Early crisis data shows Melbourne values holding firm
A sharp reduction in the number of vendors listing properties has outweighed shrinking demand due to the COVID-19 crisis, stabilising prices across Melbourne as supply is matched by demand.
The below graph shows monthly residential sales volumes and house prices across Melbourne since the beginning of 2019, apart from January which traditionally shows low levels of activity.
After bottoming out in mid-2019, the market began to gather some positive momentum. Prices started to gradually increase, as did sales volumes, which were up in February and March 2020 year-on-year.
COVID bit hard from April, and the upward trajectory of house prices stopped. Sales Volumes dropped significantly in April and May 2020, down about 40 per cent year-on-year.
There is little doubt that house prices today are lower than they would have been without the spread of COVID-19 and associated government-mandated lockdowns. But, importantly, values haven’t nose-dived. In fact, they remain higher than they were at the same time last year.
It’s risky to take too many insights out of just two months of activity. Most analyses of house prices are based on 12-months’ worth of sales, or at least a quarter’s worth. But, we’re in unprecedented times, and people are rightly asking questions about the here and now.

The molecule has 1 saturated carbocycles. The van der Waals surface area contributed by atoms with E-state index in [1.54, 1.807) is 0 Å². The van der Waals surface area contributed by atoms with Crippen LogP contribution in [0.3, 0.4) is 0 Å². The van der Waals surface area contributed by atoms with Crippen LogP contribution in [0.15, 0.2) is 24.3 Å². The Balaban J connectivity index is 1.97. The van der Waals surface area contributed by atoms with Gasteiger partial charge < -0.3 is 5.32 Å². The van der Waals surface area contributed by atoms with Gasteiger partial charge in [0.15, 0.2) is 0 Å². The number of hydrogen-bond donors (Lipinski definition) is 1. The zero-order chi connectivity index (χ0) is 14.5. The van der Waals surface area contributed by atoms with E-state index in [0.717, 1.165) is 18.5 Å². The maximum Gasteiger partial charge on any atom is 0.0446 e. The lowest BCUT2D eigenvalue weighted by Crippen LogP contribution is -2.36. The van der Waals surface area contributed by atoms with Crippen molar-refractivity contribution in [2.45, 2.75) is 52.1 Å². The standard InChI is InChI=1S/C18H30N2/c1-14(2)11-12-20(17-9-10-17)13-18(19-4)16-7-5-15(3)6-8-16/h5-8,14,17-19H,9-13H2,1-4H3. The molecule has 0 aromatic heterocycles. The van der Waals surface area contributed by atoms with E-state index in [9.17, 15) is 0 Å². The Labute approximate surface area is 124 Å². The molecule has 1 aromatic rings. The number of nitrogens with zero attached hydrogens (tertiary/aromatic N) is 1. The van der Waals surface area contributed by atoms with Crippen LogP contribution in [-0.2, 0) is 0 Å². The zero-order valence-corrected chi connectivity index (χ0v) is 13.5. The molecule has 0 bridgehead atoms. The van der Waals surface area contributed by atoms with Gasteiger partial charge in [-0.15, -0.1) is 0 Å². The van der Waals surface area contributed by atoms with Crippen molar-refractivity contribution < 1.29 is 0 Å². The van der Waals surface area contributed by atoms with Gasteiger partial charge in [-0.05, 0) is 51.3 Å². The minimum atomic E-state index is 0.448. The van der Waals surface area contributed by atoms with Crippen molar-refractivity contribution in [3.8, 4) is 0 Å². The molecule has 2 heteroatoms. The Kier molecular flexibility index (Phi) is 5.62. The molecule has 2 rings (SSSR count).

The below graph shows how house prices over the last 2 months (April-May 2020) compare to house prices over the last 12 months (June 2019 – May 2020) across every council area in Melbourne.
This graph is not designed to say house prices are up exactly X per cent or down Y per cent. However, it does illustrate a couple of things quite clearly:.
- Prices are only slightly up or slightly down in most areas
- Greater falls look to be occurring in areas with the highest house prices
Statistical analyses can only take you so far to understanding market trends. Anecdotal feedback across Melbourne has been pretty mixed. In some areas, agents are talking prices 10 per cent lower than they were just a few months ago, whereas in other areas, agents are surprised by the strength of buyer demand and subsequent price results.
We are only just beginning to analyse results by different price segments, property types, and buyer demographics. What is clear now though is that the sky has not fallen on the Melbourne residential real estate market.
We will know much more through the spring market, when more stock comes up for sale. Future house prices will depend greatly on how the broader economy performs.